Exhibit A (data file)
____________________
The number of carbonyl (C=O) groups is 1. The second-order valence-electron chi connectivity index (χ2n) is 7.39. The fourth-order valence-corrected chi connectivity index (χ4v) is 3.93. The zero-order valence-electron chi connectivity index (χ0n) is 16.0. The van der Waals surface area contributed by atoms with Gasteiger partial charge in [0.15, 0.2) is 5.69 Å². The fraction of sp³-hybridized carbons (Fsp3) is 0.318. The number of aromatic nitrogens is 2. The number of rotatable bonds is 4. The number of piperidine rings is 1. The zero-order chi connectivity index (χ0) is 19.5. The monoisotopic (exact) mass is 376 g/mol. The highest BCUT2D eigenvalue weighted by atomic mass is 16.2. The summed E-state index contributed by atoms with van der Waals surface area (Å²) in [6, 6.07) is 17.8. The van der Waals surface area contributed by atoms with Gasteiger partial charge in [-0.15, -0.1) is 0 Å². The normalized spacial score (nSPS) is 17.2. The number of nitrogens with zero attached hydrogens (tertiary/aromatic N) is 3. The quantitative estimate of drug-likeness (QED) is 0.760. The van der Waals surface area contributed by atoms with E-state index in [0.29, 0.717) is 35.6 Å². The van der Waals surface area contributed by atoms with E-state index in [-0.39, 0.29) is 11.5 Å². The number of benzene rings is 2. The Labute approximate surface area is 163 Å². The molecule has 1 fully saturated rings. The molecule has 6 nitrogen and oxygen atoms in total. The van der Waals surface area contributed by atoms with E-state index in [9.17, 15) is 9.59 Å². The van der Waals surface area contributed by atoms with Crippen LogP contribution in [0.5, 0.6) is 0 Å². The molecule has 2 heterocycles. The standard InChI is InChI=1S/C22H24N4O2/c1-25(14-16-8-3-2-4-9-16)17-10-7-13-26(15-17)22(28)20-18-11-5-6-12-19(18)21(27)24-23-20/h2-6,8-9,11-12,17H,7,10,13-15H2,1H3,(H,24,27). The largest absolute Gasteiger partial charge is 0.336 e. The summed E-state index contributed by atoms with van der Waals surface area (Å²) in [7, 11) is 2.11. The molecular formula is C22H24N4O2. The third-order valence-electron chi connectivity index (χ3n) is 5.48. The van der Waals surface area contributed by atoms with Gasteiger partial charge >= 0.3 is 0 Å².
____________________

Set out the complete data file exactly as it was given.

The number of carbonyl (C=O) groups is 1. The second-order valence-electron chi connectivity index (χ2n) is 7.39. The fourth-order valence-corrected chi connectivity index (χ4v) is 3.93. The zero-order valence-electron chi connectivity index (χ0n) is 16.0. The van der Waals surface area contributed by atoms with Gasteiger partial charge in [0.15, 0.2) is 5.69 Å². The fraction of sp³-hybridized carbons (Fsp3) is 0.318. The number of aromatic nitrogens is 2. The number of rotatable bonds is 4. The number of piperidine rings is 1. The zero-order chi connectivity index (χ0) is 19.5. The monoisotopic (exact) mass is 376 g/mol. The highest BCUT2D eigenvalue weighted by atomic mass is 16.2. The summed E-state index contributed by atoms with van der Waals surface area (Å²) in [6, 6.07) is 17.8. The van der Waals surface area contributed by atoms with Gasteiger partial charge in [-0.15, -0.1) is 0 Å². The normalized spacial score (nSPS) is 17.2. The number of nitrogens with zero attached hydrogens (tertiary/aromatic N) is 3. The quantitative estimate of drug-likeness (QED) is 0.760. The van der Waals surface area contributed by atoms with E-state index in [0.29, 0.717) is 35.6 Å². The van der Waals surface area contributed by atoms with E-state index in [-0.39, 0.29) is 11.5 Å². The number of benzene rings is 2. The Labute approximate surface area is 163 Å². The molecule has 1 fully saturated rings. The molecule has 6 nitrogen and oxygen atoms in total. The van der Waals surface area contributed by atoms with E-state index in [9.17, 15) is 9.59 Å². The van der Waals surface area contributed by atoms with Crippen LogP contribution in [0.5, 0.6) is 0 Å². The molecule has 2 heterocycles. The standard InChI is InChI=1S/C22H24N4O2/c1-25(14-16-8-3-2-4-9-16)17-10-7-13-26(15-17)22(28)20-18-11-5-6-12-19(18)21(27)24-23-20/h2-6,8-9,11-12,17H,7,10,13-15H2,1H3,(H,24,27). The largest absolute Gasteiger partial charge is 0.336 e. The summed E-state index contributed by atoms with van der Waals surface area (Å²) in [7, 11) is 2.11. The molecular formula is C22H24N4O2. The third-order valence-electron chi connectivity index (χ3n) is 5.48. The van der Waals surface area contributed by atoms with Gasteiger partial charge >= 0.3 is 0 Å².